Joint Ventures vs. Asset Sales

At Mahan Law, we advise veterinary practices on joint ventures and assets sales as part of a comprehensive strategic plan. If you are considering a practice transition, a joint venture with another veterinary practice, clinic or management service organization may allow you to continue practicing veterinary medicine without selling out entirely. Because a joint venture is a complicated legal structure, it is crucial to have the informed representation we provide. 

Lead attorney Anthony Mahan regularly collaborates with a nationwide network of veterinary attorneys who guide our clients through practice transitions. When it comes to entering into a joint venture or selling your practice, we know the terrain and will work closely with you to make the best decisions for your future. Contact our office today to set up a consultation.

What Are Joint Ventures?

A joint venture is a formal agreement in which two or more veterinary practices collaborate on a project or undertaking in order to share in the profits and risks of the business activity. One of the key features of a joint venture is that it operates with a limited life. By contrast, an asset sale involves the acquisition of a veterinary practice by another organization.

In a joint venture, each partner is responsible for contributing a share of the assets and expertise in the venture, which exists as a separate legal entity. The partners continue to own their own veterinary practices. 

There are a number of challenges, however, not the least of which are potential problems with the partners agreeing on the right strategic plan for the venture. Ultimately, joint ventures are complex relationships that require careful planning, which makes working with our experienced veterinary attorneys the wise choice. 

The Pros and Cons of Joint Ventures for Veterinary Professionals 

There are both advantages and disadvantages of entering into a joint venture with another veterinary practice. The main benefits  include:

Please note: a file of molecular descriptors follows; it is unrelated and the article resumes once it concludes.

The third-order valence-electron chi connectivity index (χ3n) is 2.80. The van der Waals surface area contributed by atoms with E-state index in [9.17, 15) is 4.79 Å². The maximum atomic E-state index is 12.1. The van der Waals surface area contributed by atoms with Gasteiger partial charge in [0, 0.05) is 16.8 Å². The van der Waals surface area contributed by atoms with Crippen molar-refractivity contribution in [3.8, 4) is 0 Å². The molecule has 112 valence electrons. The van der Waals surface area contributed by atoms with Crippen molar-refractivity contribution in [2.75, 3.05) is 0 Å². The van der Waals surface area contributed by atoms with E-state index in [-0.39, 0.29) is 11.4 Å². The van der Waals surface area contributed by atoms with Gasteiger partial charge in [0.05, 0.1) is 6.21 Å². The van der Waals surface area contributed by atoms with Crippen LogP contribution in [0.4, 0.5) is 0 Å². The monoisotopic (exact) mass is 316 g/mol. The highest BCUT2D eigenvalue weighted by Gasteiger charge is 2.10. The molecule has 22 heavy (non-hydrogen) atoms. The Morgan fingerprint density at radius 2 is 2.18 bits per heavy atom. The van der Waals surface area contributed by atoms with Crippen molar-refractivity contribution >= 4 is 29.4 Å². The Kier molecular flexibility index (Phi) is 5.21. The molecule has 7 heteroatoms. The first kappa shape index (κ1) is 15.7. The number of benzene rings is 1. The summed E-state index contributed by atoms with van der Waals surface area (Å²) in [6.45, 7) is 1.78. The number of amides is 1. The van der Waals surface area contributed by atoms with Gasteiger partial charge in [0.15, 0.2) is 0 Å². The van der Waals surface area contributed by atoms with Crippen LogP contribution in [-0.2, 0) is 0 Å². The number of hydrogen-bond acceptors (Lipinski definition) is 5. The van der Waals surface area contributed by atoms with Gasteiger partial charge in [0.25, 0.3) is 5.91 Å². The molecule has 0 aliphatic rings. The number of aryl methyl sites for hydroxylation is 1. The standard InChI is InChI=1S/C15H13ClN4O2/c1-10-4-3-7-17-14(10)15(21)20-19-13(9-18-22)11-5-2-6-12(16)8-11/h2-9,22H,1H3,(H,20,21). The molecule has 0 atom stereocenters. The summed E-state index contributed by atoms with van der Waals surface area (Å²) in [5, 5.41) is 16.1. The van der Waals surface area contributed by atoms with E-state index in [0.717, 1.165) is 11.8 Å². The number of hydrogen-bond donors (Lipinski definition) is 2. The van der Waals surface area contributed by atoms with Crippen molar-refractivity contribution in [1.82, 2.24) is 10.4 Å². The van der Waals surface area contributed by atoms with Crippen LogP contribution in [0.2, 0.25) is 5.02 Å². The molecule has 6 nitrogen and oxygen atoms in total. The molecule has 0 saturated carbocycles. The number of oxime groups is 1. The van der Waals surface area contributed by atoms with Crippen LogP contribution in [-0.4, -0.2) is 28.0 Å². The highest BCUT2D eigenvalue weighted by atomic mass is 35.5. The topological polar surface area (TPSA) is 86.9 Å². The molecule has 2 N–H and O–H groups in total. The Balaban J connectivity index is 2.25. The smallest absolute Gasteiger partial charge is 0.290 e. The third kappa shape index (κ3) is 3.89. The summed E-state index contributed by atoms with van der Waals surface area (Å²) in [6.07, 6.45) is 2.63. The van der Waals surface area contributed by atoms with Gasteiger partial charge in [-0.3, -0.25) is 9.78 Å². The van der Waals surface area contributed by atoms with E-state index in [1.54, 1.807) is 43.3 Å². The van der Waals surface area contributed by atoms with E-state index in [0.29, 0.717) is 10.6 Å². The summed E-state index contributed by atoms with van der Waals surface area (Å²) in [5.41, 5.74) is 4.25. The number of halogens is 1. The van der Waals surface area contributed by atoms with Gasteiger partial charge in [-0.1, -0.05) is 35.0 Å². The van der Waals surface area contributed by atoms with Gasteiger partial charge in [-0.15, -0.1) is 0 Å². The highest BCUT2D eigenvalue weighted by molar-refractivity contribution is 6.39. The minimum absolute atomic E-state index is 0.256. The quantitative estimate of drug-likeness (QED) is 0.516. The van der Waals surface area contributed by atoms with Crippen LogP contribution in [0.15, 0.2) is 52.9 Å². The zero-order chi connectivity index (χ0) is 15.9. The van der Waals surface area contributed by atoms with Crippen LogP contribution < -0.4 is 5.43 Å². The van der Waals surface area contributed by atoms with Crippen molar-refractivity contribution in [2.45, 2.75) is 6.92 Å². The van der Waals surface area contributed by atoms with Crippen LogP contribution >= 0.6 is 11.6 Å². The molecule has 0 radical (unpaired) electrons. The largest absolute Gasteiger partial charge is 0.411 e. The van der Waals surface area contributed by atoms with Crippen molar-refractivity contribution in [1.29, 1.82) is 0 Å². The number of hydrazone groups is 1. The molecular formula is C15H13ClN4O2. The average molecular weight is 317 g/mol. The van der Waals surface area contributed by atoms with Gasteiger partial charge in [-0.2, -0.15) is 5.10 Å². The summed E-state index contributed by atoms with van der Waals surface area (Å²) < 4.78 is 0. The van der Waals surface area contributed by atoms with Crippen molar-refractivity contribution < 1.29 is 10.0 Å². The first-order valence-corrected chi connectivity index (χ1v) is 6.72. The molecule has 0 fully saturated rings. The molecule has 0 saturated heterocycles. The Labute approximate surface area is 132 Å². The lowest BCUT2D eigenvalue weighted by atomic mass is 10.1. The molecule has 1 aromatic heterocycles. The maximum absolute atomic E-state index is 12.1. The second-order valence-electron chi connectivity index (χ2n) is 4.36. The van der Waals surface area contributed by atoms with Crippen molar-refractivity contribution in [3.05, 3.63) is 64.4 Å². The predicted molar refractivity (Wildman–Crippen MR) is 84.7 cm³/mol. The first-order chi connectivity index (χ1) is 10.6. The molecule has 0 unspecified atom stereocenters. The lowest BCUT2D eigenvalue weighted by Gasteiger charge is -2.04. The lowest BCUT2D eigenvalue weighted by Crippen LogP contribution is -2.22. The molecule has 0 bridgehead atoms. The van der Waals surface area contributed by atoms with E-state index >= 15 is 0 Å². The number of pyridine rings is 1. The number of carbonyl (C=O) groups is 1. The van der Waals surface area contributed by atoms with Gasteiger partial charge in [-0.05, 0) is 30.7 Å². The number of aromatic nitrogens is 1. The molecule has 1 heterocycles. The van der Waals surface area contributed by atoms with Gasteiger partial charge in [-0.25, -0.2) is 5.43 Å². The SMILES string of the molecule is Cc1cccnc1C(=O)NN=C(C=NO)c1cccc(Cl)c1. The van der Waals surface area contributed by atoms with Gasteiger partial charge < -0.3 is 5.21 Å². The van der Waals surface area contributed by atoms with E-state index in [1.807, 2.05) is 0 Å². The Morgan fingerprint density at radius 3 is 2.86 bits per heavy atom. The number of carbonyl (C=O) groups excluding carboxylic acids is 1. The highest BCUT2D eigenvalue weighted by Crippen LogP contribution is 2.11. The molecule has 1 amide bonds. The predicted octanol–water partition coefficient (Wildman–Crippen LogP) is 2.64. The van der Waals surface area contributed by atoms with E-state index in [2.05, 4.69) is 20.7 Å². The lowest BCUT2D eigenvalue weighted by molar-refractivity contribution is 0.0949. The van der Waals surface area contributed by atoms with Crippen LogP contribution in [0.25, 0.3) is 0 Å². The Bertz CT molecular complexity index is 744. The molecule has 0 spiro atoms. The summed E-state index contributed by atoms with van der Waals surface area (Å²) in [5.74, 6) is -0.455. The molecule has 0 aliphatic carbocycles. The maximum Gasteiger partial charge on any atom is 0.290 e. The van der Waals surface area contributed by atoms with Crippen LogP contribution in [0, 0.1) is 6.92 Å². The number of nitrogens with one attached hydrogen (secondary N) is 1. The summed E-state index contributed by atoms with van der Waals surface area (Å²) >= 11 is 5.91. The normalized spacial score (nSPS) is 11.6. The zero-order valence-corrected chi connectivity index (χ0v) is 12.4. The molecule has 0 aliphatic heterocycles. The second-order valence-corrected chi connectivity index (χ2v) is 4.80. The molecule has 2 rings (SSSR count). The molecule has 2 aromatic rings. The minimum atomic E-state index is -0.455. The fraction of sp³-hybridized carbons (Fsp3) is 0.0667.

• Sharing resources, costs and risks
  • Collaborating with partners on business decisions
  • Accessing additional financial resources 
  • Expanding your patient base
  • Planning for the sale/purchase of the practice

Although joint ventures are flexible structures, defining a strategy and goals is essential to success. Moreover, a joint venture typically results in one of the partners being bought out, which makes having an exit strategy crucial if your objective is to sell your veterinary practice in the future.

Despite the benefits of forming a joint venture, there are potential obstacles, such as: 

  • Sharing some of the profits and losing a degree of control
  • Assimilating each partners' different cultures and management styles
  • Managing communications among veterinarians, managers, and employees so that they understand the objectives of the joint venture
  • Misunderstanding the role of each partner, which can adversely impact the success of the venture

While the partners share in the costs and risks, there may be an imbalance of expertise, assets, and investment, and one of the partners may lack the commitment to make the project work. In short, the success of a joint venture hinges on having a common goal and clear communication among the parties. 

Acquisitions/Asset Sales of Veterinary Practices

Unlike a joint venture, an acquisition involves the owner of a veterinary practice selling his or her assets A veterinary professional who has made a sufficient gain and is considering a transition may decide to cash in and sell the practice. The key question is whether to structure the deal as a share purchase or an asset purchase. 

While the seller can take advantage of the capital gains exemption in a share purchase, doing so could result in a lower purchase price. Although the exemption is not available in an asset purchase, there may be a tax liability for recapture that would be payable by the seller depending on the purchase price is allocated, however.

In an asset sale, the purchaser buys specific assets of the practice and does not assume the liabilities. The buyer must determine which assets are necessary to operate the practice so that unwanted assets can be excluded. The main benefits to the buyer are avoiding the liabilities of the practice and being able to depreciate those assets against income, which could result in tax savings. 

Why Choose Mahan Law

If you are considering a practice transition, deciding whether to enter into a joint venture or sell the practice's assets depends on your objectives, as well as market conditions and potential tax implications. When you consult with us, we will help you weigh the pros and cons of each arrangement and determine how best to achieve your goals. 

Our experienced veterinary attorneys regularly collaborate with a respected network of appraisers, accountants and financial professionals with expertise in veterinary practice valuations and structuring transactions. Above all, we will always work in your best interests.

Contact Our Experienced Veterinary Attorneys 

Whether you are considering entering into a joint venture or selling your veterinary practice, you need the informed representation the attorneys at Mahan Law provide. Contact our office today to learn how we can help.